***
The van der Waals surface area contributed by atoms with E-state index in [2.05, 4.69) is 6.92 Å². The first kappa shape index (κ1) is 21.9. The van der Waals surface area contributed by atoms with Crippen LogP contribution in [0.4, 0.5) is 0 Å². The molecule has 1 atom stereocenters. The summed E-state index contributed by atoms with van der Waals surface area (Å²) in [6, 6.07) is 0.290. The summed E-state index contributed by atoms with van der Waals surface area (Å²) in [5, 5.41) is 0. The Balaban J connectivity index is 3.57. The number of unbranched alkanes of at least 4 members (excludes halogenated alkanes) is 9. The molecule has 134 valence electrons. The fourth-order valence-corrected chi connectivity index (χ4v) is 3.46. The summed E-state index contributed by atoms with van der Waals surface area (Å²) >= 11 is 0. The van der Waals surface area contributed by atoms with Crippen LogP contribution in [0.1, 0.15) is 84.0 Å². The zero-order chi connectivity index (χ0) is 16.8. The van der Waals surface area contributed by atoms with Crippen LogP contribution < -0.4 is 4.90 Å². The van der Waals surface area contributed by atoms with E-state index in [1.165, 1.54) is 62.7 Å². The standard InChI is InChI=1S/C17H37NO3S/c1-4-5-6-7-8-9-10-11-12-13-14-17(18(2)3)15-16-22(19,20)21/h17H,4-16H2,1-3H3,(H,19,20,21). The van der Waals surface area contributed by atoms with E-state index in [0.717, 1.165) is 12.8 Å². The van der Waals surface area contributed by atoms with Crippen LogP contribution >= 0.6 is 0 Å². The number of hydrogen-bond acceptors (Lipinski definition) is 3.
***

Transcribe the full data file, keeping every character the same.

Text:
The van der Waals surface area contributed by atoms with E-state index in [2.05, 4.69) is 6.92 Å². The first kappa shape index (κ1) is 21.9. The van der Waals surface area contributed by atoms with Crippen LogP contribution in [0.4, 0.5) is 0 Å². The molecule has 1 atom stereocenters. The summed E-state index contributed by atoms with van der Waals surface area (Å²) in [6, 6.07) is 0.290. The summed E-state index contributed by atoms with van der Waals surface area (Å²) in [5, 5.41) is 0. The Balaban J connectivity index is 3.57. The number of unbranched alkanes of at least 4 members (excludes halogenated alkanes) is 9. The molecule has 134 valence electrons. The fourth-order valence-corrected chi connectivity index (χ4v) is 3.46. The summed E-state index contributed by atoms with van der Waals surface area (Å²) >= 11 is 0. The van der Waals surface area contributed by atoms with Crippen LogP contribution in [0.1, 0.15) is 84.0 Å². The zero-order chi connectivity index (χ0) is 16.8. The van der Waals surface area contributed by atoms with Crippen LogP contribution < -0.4 is 4.90 Å². The van der Waals surface area contributed by atoms with E-state index in [1.165, 1.54) is 62.7 Å². The standard InChI is InChI=1S/C17H37NO3S/c1-4-5-6-7-8-9-10-11-12-13-14-17(18(2)3)15-16-22(19,20)21/h17H,4-16H2,1-3H3,(H,19,20,21). The van der Waals surface area contributed by atoms with E-state index in [0.717, 1.165) is 12.8 Å². The van der Waals surface area contributed by atoms with Crippen LogP contribution >= 0.6 is 0 Å². The number of hydrogen-bond acceptors (Lipinski definition) is 3.